Wilma was the first retired "W" name since the World Meteorological Organization started retiring names in 1954; it was the strongest Atlantic hurricane to be retired, and when it was retired, it made 2005 the season with the most retired names, with five; the old record was a three-way tie with four names retired in 1955, 1995, and 2004. Wilma was replaced with the name Whitney. Had the unnamed 2005 Azores subtropical storm been operationally recognized, it would have been named Subtropical Storm Tammy, and storms forming after October 4 would have been moved one name down the list. Wilma would have consequently been given the name Alpha, in accordance with the convention to name tropical cyclones after the Greek alphabet if the scheduled list of names runs out.Had Wilma been named Alpha, it could not have been retired, as the World Meteorological Association determined that it "was not practical to 'retire into hurricane history' a letter in the Greek Alphabet."
The 2000 Atlantic hurricane season was the first Atlantic hurricane season without a tropical cyclone in the month of July since 1993. The hurricane season officially began on June 1, and ended on November 30. It was slightly above average due to a La Niña weather pattern although most of the storms were weak. The first cyclone, Tropical Depression One, developed in the southern Gulf of Mexico on June 7 and dissipated after an uneventful duration. However, it would be almost two months before the first named storm, Alberto, formed near Cape Verde; Alberto also dissipated with no effects on land. Several other tropical cyclones—Tropical Depression Two, Tropical Depression Four, Chris, Ernesto, Nadine, and an unnamed subtropical storm—did not impact land. Five additional storms—Tropical Depression Nine, Florence, Isaac, Joyce, and Leslie—minimally affected land areas.
The 1966 Atlantic hurricane season featured the tropical cyclone with the longest track in the Atlantic basin – Hurricane Faith. Also during the year, the Miami, Florida Weather Office was re-designated the National Hurricane Center. The season officially began on June 1, and lasted until November 30. These dates conventionally delimit the period of each year when most tropical cyclones form in the Atlantic basin. It was a near average season in terms of tropical storms, with a total of 11 named storms. The first system, Hurricane Alma, developed over eastern Nicaragua on June 4. Alma brought severe flooding to Honduras and later to Cuba, after crossing the western Caribbean Sea. The storm also brought relatively minor impact to the Southeastern United States. Alma caused 91 deaths and about $210.1 million (1966 USD) in damage.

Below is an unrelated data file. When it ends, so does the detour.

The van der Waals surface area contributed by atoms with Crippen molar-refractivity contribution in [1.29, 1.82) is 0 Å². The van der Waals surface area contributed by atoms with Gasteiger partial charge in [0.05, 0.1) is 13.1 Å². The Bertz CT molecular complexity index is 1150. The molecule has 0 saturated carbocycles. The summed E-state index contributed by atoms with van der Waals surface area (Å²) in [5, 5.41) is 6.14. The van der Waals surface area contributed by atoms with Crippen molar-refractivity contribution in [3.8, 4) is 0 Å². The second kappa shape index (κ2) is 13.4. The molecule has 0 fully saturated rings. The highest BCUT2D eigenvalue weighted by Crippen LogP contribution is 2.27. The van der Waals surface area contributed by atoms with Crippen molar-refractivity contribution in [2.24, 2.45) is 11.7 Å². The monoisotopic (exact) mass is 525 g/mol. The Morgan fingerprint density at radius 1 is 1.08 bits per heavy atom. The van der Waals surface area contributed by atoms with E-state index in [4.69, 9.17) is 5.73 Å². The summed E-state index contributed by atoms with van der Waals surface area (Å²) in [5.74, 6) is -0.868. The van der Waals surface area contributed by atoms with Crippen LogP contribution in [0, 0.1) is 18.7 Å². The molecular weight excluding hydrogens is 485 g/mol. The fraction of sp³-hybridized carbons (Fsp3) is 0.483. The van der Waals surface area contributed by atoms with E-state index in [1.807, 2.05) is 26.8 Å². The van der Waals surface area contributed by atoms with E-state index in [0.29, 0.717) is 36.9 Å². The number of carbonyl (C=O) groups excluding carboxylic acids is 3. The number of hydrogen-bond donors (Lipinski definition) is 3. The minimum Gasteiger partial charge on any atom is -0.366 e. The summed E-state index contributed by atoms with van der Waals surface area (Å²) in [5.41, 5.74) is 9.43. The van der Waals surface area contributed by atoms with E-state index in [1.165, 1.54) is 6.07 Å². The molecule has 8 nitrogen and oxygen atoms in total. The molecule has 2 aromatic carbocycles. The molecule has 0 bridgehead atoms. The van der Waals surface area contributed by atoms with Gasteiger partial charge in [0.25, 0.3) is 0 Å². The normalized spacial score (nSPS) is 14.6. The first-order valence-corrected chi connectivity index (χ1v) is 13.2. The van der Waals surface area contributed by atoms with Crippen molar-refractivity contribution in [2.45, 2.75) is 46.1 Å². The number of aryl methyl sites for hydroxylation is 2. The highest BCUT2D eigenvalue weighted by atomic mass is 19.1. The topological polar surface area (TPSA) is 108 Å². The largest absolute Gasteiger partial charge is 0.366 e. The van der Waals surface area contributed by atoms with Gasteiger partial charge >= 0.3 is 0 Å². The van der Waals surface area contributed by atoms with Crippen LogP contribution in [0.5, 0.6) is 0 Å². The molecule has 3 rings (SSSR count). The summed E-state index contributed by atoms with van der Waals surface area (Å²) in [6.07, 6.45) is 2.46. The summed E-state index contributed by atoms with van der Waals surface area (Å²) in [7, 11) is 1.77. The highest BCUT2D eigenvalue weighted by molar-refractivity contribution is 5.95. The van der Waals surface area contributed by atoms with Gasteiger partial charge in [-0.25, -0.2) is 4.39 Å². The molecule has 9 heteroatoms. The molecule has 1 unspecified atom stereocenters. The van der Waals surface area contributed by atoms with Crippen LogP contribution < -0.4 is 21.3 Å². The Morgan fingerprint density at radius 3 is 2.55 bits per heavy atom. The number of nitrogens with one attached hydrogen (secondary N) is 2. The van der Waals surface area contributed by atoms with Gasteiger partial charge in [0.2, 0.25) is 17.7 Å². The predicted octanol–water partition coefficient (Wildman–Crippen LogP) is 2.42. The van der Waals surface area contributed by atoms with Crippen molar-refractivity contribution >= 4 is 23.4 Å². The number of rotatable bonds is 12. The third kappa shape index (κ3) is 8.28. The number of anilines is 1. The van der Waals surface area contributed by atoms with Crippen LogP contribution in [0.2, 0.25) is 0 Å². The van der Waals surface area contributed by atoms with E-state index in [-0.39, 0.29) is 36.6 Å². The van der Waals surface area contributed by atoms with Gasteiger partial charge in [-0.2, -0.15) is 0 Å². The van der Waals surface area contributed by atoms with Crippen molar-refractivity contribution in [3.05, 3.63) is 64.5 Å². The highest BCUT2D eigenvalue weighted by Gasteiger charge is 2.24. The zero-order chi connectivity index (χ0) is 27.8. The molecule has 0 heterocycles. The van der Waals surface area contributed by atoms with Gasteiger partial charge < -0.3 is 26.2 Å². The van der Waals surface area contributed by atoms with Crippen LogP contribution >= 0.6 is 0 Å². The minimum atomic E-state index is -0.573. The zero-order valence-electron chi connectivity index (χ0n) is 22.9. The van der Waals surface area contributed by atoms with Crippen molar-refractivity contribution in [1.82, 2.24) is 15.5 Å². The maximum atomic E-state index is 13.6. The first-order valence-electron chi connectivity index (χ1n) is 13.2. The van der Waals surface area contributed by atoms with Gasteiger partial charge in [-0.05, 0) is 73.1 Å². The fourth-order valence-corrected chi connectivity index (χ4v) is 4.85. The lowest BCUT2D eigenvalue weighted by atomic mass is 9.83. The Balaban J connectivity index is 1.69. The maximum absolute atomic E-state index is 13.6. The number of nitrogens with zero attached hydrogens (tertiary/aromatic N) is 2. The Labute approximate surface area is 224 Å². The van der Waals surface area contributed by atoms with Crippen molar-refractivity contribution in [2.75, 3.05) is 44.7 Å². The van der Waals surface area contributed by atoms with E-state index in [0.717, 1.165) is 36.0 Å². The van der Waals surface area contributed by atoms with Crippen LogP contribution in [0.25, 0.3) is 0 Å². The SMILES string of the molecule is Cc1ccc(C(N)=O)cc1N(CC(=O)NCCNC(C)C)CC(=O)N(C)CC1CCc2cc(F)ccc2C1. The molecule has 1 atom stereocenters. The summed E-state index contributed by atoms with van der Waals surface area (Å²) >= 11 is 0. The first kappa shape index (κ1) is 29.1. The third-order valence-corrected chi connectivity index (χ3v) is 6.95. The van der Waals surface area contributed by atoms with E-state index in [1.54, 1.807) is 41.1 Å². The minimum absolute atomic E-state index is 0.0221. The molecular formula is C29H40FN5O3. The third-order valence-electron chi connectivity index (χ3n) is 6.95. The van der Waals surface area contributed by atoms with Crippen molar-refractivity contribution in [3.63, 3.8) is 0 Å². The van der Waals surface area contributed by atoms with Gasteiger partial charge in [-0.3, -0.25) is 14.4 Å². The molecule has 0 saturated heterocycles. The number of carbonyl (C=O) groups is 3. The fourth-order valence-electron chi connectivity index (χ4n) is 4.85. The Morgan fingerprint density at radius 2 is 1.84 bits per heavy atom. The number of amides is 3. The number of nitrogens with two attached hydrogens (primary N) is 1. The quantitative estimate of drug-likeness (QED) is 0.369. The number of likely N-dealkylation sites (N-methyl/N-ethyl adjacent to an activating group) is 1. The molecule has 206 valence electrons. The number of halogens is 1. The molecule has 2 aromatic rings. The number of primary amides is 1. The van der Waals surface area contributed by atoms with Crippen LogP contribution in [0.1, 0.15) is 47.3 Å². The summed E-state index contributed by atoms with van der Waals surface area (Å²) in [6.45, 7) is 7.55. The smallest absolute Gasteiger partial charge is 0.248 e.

The 1975 Atlantic hurricane season featured the first tropical storm to be upgraded to a hurricane based solely on satellite imagery – Hurricane Doris. The season officially began on June 1 and lasted until November 30. These dates conventionally delimit the period of each year when most tropical cyclones form in the Atlantic basin. The season was near average, with nine tropical storms forming, of which six became hurricanes. Three of those six became major hurricanes, which are Category 3 or higher on the Saffir–Simpson scale. The first system, Tropical Depression One, developed on June 24. Tropical Storm Amy in July caused minor beach erosion and coastal flooding from North Carolina to New Jersey, and killed one person when a ship capsized offshore North Carolina. Hurricane Blanche brought strong winds to portions of Atlantic Canada, leaving about $6.2 million (1975 USD) in damage. Hurricane Caroline brought high tides and flooding to northeastern Mexico and Texas, with two drownings in the latter.
The 1947 Atlantic hurricane season was the first Atlantic hurricane season to have tropical storms labeled by the United States Air Force. The season officially began on June 16, 1947, and ended on November 1, 1947. These dates conventionally delimit the period of each year when most tropical cyclones form in the Atlantic basin. However, the first tropical cyclone developed on June 13, while the final system was absorbed by a cold front on December 1. There were 10 tropical storms; 5 of them attained hurricane status, while two became major hurricanes, which are Category 3 or higher on the modern day Saffir–Simpson scale. Operationally, the third tropical storm was considered two separate tropical cyclones, resulting in the storm receiving two names. The eighth tropical storm went undetected and was not listed in HURDAT until 2014.
The 1922 Atlantic hurricane season ran through the summer and the first half of fall in 1922. The season was a quiet one, with only five tropical cyclones forming during the course of the season. The first was a tropical storm that passed over the Yucatán Peninsula and later made another landfall in rural northeast Mexico. The second was a hurricane, the strongest one of the season. It formed near Cape Verde and curved out into the Atlantic. It grazed the Leeward Islands and battered Bermuda, passing just offshore as a Category 3. The hurricane became extratropical soon after it passed Bermuda. The third was a tropical storm that passed over Cuba and made landfall near Pensacola, Florida. The last storm of the season was a Category 2 hurricane that made landfall near Cancún, Mexico. The hurricane weakened in the Bay of Campeche and dissipated just offshore. A fifth storm was found in reanalysis in 2009.